We parents relentlessly post pics of our kids on Facebook and Instagram. We post pictures of our food. And yes, our dogs and cats. Do you take a look at your kids FB pages? I’ve noticed they are rarely used in my family. Kids are “snapchatting away,” something I have no clue about. I notice my daughter looking at her phone, typing hectically away and then laughing. I ask her what she’s doing. “Shapchat,” is invariably the answer. It’s a group thing, friend thing, a thing she does every day. Facebook is used to memorialize the big events in her life while Snapchat is a tool to communicate daily.
In the article “Facebook may have a grown-up problem: Young people leaving for Instagram and Snapchat” writer Jessica Guynn spells out the numbers:
SAN FRANCISCO — Facebook will see a decline among teenagers in the U.S. this year, says market research firm eMarketer.
EMarketer predicts 14.5 million people ages 12 to 17 will use Facebook in 2017, a decline of 3.4% from the previous year, as they migrate to Snap’s Snapchat and Facebook’s Instagram.
Monthly Facebook usage among those under 12 and ages 18 to 24 will grow more slowly than previously forecast, too, according to eMarketer.
The forecast suggests young people are turning away from the world’s most populous social network, which reached 2 billion users this year.
You may wonder what the big deal is about kids not using Facebook as their main source of so dial media. It means advertisers aren’t getting the clicks they want, nor will they in the future. Kids who are growing up preferring other social media aren’t all of a sudden going to become FB junkies when they’re adults.
The article continues:
“What’s more: There are now “Facebook nevers,” children becoming tweens who are skipping Facebook altogether.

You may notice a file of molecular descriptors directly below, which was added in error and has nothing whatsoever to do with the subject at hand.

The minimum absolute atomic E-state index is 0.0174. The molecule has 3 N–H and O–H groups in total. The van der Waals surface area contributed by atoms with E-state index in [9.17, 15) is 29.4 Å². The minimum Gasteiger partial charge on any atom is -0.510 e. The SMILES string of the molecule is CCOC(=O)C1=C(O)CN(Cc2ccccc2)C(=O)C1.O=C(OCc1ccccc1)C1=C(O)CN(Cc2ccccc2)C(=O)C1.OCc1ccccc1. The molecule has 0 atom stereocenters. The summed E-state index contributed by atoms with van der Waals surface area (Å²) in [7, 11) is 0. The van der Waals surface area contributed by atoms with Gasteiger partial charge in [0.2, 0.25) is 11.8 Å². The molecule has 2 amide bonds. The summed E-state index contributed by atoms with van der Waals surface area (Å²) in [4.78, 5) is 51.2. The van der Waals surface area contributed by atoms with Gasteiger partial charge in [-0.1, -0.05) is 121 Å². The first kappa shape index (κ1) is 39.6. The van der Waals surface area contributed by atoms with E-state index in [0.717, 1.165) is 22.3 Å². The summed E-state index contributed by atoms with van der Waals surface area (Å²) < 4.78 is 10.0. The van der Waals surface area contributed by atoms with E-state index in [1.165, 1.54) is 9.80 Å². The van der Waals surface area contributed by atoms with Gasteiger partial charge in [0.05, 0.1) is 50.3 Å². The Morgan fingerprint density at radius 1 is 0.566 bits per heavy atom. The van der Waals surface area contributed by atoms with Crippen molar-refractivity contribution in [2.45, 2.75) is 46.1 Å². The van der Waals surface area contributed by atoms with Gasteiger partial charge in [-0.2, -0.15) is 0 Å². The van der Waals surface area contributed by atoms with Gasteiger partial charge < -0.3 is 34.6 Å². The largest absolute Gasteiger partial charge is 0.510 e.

Snapchat usage is expected to increase this year, with the U.S. user base to grow 5.8% to 79.2 million monthly. EMarketer increased growth projections for all age groups except the oldest, with the biggest jump in young adults, ages 18 to 24 increasing nearly 20%.
Similarly, monthly Instagram usage in the U.S. will grow 23.8% in 2017 to 85.5 million. Within that figure, Instagram will expand its user base among those under 12 years old by 19% and those ages 12 to 17 by 8.8%.
In a contrary article called “Are Young People Leaving Facebook: Not Even Close” you’ll read the opposite. This was written by Kurt Wagner and is dated March 30, 2016:
“There has been a general perception over the past few years that millennials are abandoning Facebook in search of greener, less parent-friendly pastures like Snapchat and Instagram.
Not. Even. Close.
A new comScore report released Wednesday highlights data on a whole range of Internet trends. Included in the report was this chart, which shows the percentage of 18- to 34-year-old Internet users who frequent each major social network each month. It also shows how much time those users spend with each service.”
What do you see with your own kids? Do they use Facebook as much as Instagram or Snapchat? What other types of social media do they use? Do you check on what they post?